Bustle Digital Group, G/O Media cut staff
Bustle Digital Group and G/O Media Group are the latest big digital publishers to enact cost reductions, each laying off around 5% of their respective staffs.
BDG laid off 24 staffers, including all of those dedicated to The Outline, the digital culture site BDG acquired in 2019. BDG has more than 300 employees. G/O Media laid off 14 staffers out of approximately 275 total.
Many of the lost jobs from BDG came from The Outline, a publication the company acquired in 2019, depleting its entire staff. While the company said the site is not up for sale, The Outline will cease publishing. Bustle’s lifestyle division was also impacted by the layoffs.
The Outline’s staff included five full-time employees and two part-time staffers. Only full-time employees were included in the dozen named layoffs, according to the company, though part-time and freelance writers claim to have been laid off as well. Other layoffs included Bustle’s deputy features editor.
G/O media claimed that while ecommerce revenue and traffic have been up during this period, that did not make up for the loss in advertising revenues.
The company did not disclose which areas were cut, however, the company’s highest-ranking editorial employee was said to have been let go.
“Our objective is to insulate as much as possible the site-specific editorial teams as well as those positions most focused on the things that will best move us forward,” G/O Media CEO Jim Spanfeller wrote in the memo. Additionally, other “spending controls” have been put in place, he said.
BDG is also instituting pay cuts for many employees, according to a spokesperson. All BDG employees earning over $70,000 will receive a temporary 18% decrease in their annual salary. (A definitive timeline has not been put into place for how long these temporary measures will last.) Executives will be taking cut 30% and CEO Bryan Goldberg is reducing his salary by 85%. There weren’t any deductions to benefits.
“We expected that Bustle would be making pretty harsh cuts,” said Leah Finnegan, former executive editor of The Outline. “I had a sinister suspicion that they would come to The Outline first.”
According to Finnegan, her team was given severance and the reason for the layoffs were entirely pegged to advertising declines tied to the coronavirus.
“The problem with The Outline was they didn’t know how to sell it. They were beginning to build the infrastructure that would cater to selling The Outline and the properties it was grouped with but with coronavirus it was completely destroyed,” said Finnegan.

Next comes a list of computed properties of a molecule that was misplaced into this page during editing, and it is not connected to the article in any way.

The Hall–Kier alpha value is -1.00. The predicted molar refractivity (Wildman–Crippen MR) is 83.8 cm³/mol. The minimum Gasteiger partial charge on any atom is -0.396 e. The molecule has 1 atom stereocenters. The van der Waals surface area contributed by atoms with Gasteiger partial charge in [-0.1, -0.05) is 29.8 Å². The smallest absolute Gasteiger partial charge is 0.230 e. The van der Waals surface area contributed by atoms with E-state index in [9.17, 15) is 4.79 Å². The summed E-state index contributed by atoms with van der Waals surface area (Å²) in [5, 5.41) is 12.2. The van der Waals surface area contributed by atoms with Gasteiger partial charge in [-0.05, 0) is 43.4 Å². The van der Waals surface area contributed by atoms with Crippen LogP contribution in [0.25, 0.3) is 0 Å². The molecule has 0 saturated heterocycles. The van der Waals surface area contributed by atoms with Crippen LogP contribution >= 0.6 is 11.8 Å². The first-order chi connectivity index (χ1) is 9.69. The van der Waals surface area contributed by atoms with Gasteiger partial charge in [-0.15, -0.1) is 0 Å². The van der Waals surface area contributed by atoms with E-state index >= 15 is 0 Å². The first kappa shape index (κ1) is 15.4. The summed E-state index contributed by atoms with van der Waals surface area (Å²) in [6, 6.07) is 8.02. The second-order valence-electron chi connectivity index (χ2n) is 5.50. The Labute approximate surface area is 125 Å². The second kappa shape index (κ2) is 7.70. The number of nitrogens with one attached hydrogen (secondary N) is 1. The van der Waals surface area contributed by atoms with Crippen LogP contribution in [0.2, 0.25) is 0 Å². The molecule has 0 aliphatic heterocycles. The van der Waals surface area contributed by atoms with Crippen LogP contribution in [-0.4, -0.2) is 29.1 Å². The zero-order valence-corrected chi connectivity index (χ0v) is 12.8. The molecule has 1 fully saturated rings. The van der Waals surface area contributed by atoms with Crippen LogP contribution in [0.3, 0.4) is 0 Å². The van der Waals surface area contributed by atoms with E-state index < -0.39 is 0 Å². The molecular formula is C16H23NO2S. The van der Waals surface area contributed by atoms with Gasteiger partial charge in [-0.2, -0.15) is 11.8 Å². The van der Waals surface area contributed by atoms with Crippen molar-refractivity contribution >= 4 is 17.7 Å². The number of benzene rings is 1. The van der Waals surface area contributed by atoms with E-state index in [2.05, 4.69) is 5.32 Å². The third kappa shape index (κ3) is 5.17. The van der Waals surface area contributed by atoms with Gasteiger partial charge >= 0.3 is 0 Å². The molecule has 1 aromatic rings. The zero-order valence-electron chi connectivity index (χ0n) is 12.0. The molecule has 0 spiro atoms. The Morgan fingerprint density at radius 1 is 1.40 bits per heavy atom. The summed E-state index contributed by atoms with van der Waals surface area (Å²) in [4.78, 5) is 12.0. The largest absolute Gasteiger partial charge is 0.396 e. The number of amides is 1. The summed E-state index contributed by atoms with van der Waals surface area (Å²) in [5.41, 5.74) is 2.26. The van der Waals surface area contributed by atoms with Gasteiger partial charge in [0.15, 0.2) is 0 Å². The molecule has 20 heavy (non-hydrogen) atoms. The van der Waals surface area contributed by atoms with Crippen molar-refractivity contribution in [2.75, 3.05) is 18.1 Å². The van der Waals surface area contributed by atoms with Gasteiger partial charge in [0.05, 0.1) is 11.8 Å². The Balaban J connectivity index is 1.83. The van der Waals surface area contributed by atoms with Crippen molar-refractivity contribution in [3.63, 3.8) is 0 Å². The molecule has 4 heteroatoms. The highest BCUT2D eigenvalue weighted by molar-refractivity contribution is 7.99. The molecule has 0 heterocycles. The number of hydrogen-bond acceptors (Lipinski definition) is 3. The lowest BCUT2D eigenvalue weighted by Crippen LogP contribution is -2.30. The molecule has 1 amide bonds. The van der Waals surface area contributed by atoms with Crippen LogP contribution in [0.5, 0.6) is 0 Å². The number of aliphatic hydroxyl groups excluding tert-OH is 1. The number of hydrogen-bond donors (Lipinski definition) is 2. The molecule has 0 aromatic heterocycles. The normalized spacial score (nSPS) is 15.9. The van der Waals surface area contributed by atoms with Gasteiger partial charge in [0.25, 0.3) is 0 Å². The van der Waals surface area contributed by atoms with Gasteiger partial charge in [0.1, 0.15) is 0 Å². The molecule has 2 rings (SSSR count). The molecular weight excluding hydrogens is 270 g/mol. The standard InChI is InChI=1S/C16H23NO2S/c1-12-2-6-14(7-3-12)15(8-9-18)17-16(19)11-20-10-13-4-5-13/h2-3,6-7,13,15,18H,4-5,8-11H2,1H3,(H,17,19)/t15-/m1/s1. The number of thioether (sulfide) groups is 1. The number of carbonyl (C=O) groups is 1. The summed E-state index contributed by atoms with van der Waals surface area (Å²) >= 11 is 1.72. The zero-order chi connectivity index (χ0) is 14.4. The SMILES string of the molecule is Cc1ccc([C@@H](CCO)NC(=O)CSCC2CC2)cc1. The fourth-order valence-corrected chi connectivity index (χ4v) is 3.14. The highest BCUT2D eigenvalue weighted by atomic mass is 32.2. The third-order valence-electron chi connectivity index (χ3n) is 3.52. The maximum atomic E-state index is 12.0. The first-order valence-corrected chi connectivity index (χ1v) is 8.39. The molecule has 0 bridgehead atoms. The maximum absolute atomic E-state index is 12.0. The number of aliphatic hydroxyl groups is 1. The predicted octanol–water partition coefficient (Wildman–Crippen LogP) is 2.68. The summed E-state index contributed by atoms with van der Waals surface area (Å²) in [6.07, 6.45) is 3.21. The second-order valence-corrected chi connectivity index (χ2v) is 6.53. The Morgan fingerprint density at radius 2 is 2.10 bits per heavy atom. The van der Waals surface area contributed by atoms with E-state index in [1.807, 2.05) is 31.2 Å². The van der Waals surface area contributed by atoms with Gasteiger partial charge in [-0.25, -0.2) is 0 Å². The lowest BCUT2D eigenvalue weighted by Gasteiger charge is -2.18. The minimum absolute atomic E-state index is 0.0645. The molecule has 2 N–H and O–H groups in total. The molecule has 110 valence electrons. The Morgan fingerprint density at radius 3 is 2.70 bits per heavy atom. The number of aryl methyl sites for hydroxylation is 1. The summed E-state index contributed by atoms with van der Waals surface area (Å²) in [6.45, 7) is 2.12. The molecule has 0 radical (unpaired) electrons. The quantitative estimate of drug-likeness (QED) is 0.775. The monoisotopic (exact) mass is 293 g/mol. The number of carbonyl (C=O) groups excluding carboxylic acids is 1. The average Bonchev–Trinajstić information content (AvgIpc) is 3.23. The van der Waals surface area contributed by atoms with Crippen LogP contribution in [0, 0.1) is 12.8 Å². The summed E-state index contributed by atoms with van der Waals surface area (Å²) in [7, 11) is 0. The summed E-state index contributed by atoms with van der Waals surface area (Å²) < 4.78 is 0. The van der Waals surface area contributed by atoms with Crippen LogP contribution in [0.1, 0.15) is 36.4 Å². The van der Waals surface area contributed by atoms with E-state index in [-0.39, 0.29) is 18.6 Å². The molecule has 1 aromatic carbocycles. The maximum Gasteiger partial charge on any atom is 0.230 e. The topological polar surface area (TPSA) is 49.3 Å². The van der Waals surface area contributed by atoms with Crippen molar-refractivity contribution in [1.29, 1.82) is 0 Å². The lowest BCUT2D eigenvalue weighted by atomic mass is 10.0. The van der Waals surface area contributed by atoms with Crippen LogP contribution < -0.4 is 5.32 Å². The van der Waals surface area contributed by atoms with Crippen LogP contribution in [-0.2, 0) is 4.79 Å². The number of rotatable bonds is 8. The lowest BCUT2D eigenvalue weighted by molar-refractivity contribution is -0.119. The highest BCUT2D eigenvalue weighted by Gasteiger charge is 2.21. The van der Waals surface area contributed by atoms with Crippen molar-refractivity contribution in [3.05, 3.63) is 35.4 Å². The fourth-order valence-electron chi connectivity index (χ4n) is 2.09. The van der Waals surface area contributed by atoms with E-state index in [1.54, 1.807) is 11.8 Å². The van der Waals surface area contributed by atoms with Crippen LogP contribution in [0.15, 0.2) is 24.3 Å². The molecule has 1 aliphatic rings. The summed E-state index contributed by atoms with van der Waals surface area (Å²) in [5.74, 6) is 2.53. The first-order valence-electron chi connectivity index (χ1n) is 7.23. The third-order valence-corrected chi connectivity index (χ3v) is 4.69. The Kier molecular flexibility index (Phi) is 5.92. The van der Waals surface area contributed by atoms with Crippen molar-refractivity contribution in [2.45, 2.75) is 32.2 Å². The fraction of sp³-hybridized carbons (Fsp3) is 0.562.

Several publishers have been grappling with how to save the company while also preserving as much of their staffs as they can. Other digital media publishers, such as Vice, Group Nine Media and BuzzFeed announced last week pay cuts to its staff, with most of the burden coming down on the executive level. Other digital publishers, like Vox, have yet to announce any cost saving measures.
This week, Highsnobiety closed its commerce operations and still had to cut 25% of its staff. As the coronavirus continues to suck advertising revenue out of the media ecosystem and events are at best rescheduled for the fall, publishers are realizing there is little to be done to sustain a company without touching staff operations.
Advertising, mired in racism, has a long road to recovery
Companies need to respond to the racism row with genuine intentions or not participate in the conversation at all, anything in between can be very disingenuous.
‘The boundaries have broken’: Employers deal with the reality of workers bringing their ‘whole selves’
ven as employers have touted “bring your whole self to work” theorems over the past couple of years, it’s forgotten that that privilege has only really been afforded to a few. For many, bringing your whole selves to work isn’t an option. And the realities of the current work-from-home brigade mean that many haven’t been given a choice: When work is literally in your home, how do you keep it at arm’s length?
How publishers are changing branded content operations to remotely produce high-res campaigns
By using emerging technology like camera drop kits to ensure higher resolution content, branded content studios are able to ensure clients achieve brand safety.
SponsoredVideo: Marketers discuss the future state of less interruptive in-stream ads
In a new video, experts from GumGum, The Martin Agency and Pinterest discuss the future of video advertising — and outline their vision for how video ads can be less disruptive.
MediaMath explores a possible sale
The ad tech company is working with investment bank Centerview Partners on the process -- which could also include a debt refinancing -- according to people familiar with the matter.
With the latest crisis, media needs to back up words with actions
For the media industry, this was a week of introspection -- and a time of decision. For all the progressive ideals espoused by publishers, marketers and agencies, most fall well short when it comes to turning words into action.